Half of the water used in the fracking process is recovered as “flowback.” It contains high concentrations of chemicals and brine and is, therefore, both challenging and costly to treat (Haluszczak et al. 2013). A common practice is to inject the water deep underground. These deep wells are usually old drained oil or gas sites and there is no need for sophisticated treatment. However, recent regulation has banned this common practice in many jurisdictions, causing operators to consider treatment and recycling option for flowback water (Bolte 2017). Currently, the use of flowback water is rather low but is expected to increase due to regulation and freshwater costs (Smith, Van de Ven, and Richardson 2017). If appropriate technology is developed, it will significantly reduce costs of transportation for operators.
Commonly, without the availability of deep-oil wells, companies will consider reusing flow water. It is filtered for metals, hardness, and bacteria counts and blended with fresh water to be used at another site. Each drilling company maintains its unique specifications, but the dilute rate can be 20:1, leaving a very low percentage of flowback water. Wastewater can be used until it exceeds a specific limit (Haluszczak et al. 2013). Various technologies and innovations have been utilized for management of fracking wastewater. There is the process of oxidation, using chemicals to eliminate organic compounds. Reverse osmosis is possible as by cleaning the water through a membrane filter. They are partially utilized in freshwater municipal systems, and greater exposure to the knowledge of these proven technologies can lead to a better adoption rate.
Centralized vs. Modular Treatment Systems
A centralized approach to water management seeks to optimize utilization of water resources while combining the aspects of treatment and recycling of wastewater. Centralization seeks to provide treatment to a large number of wellheads at the initial stages and throughout the operating lifecycle of the well. A centralized system allows easier access and provides alternative sources of water such as municipal facilities. Shale formation development through fracking is a long-term process, but most water management solutions are geared towards short-term operations (Chen et al. 2014). The benefits that a centralized system can bring has led to wider adoption in the United States.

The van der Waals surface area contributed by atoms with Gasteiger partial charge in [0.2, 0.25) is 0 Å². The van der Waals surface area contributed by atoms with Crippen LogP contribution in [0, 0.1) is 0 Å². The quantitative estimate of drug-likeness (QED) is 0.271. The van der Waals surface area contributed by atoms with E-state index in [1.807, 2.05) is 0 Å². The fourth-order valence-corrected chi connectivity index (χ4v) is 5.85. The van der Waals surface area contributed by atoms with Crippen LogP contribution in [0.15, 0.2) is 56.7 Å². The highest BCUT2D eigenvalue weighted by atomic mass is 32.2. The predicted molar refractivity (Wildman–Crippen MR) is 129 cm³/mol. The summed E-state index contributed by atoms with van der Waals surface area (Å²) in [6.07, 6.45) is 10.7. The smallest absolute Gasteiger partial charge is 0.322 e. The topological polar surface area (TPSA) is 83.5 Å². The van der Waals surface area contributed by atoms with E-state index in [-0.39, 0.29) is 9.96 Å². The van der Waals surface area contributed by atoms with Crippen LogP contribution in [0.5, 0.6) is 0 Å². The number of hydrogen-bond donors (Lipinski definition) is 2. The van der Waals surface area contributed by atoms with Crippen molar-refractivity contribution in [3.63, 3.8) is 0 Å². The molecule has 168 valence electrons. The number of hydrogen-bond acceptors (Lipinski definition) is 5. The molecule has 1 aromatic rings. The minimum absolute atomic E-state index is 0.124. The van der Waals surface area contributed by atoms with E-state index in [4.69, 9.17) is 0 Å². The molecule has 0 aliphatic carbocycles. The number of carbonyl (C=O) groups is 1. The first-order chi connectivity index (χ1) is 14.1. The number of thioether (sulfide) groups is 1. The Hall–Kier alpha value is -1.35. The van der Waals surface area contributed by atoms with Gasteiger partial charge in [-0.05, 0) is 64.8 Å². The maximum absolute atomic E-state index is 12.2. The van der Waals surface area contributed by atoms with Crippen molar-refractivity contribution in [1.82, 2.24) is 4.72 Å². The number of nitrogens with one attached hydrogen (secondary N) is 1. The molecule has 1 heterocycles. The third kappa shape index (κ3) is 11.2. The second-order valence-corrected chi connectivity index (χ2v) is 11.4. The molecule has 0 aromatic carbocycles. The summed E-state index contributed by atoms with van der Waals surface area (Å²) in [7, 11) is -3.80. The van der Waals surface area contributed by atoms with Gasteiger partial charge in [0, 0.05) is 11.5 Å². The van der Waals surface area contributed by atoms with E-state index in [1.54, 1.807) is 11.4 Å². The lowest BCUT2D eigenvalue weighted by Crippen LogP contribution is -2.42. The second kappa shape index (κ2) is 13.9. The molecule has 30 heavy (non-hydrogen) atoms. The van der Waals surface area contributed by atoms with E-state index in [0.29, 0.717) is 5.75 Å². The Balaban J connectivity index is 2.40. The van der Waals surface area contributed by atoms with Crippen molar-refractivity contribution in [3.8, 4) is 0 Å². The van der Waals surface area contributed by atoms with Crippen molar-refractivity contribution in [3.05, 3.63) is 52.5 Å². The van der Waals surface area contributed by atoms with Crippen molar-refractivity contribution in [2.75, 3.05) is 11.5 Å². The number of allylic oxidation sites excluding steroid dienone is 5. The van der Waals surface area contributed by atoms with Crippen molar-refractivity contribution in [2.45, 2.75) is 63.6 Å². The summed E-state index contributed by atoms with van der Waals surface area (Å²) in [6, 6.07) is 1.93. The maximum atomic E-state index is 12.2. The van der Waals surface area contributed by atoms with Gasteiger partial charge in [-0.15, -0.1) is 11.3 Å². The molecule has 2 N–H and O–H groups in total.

One of the strongest aspects of wastewater management offered by a centralized system is that it can offer solutions to recycling and reuse of flowback wastewater. It eliminates the need for off-site transportation or mobile filtration systems which are less effective. A centralized system can offer viable and long-term processible of fracking wastewater. The treatment facilities can collect both flowback and produced wastewater from any oil or gas well within a range of 50 miles, directly through pipeline transportation (Bolte 2017).
Once the wastewater is received, it is identified as being from a specific location. The target usage specifications and requirements of the drilling company are confirmed. The wastewater is processed accordingly and piped directly back to the well site. As a rule, centralized wastewater management offers a broader scope of filtration and treatment options (Chen et al. 2014). These include multi-stage separation to remove chemicals and suspended solids (Smith et al. 2017). Reverse osmosis is used to remove heavy metals, whereas dissolved air flotation can be used to remove over contaminants and bactericide eliminates organic compounds (Chen et al. 2014). Overall, centralized systems are more permanent and can be easily integrated with both water sources and locations for water disposal after it becomes unusable.
A modular water management approach is a mobile, portable water treatment and sewage system which can modify its network with additional treatment units. The units can be added and removed in order to match the requirements of the drilling company, to scale the system in accordance with water treatment needs. This provides flexibility and cost efficiency (Haluszczak et al. 2013). The main benefit of modular systems is their portability, as they can be delivered in shipping containers in virtually any location globally. As a result, modular systems become attractive for remote locations, particularly from an environmental standpoint due to a low ecological footprint. Furthermore, the technology is efficient, easy to implement, and redeployable, maintaining low capital and operating costs.
Modular technology can be adapted for different variations of processes, treating wastewater in either batches or a continuous cycle. Most modern modular systems utilize a combination of a chemical filtration system and a membrane biological reactor (Bolte 2017). These reactors use various technologies for filtration. High-pressure membranes are used for reverse osmosis and nanofiltration. Additionally, novel membranes are helpful in forward osmosis and membrane distillation (Haluszczak et al. 2013). There are also electric processes such as CDI and electrodialysis. Thermal technologies use vapor compression, multi-stage flash, distillation. It can also be adapted for evaporation and crystallization (Botte 2017).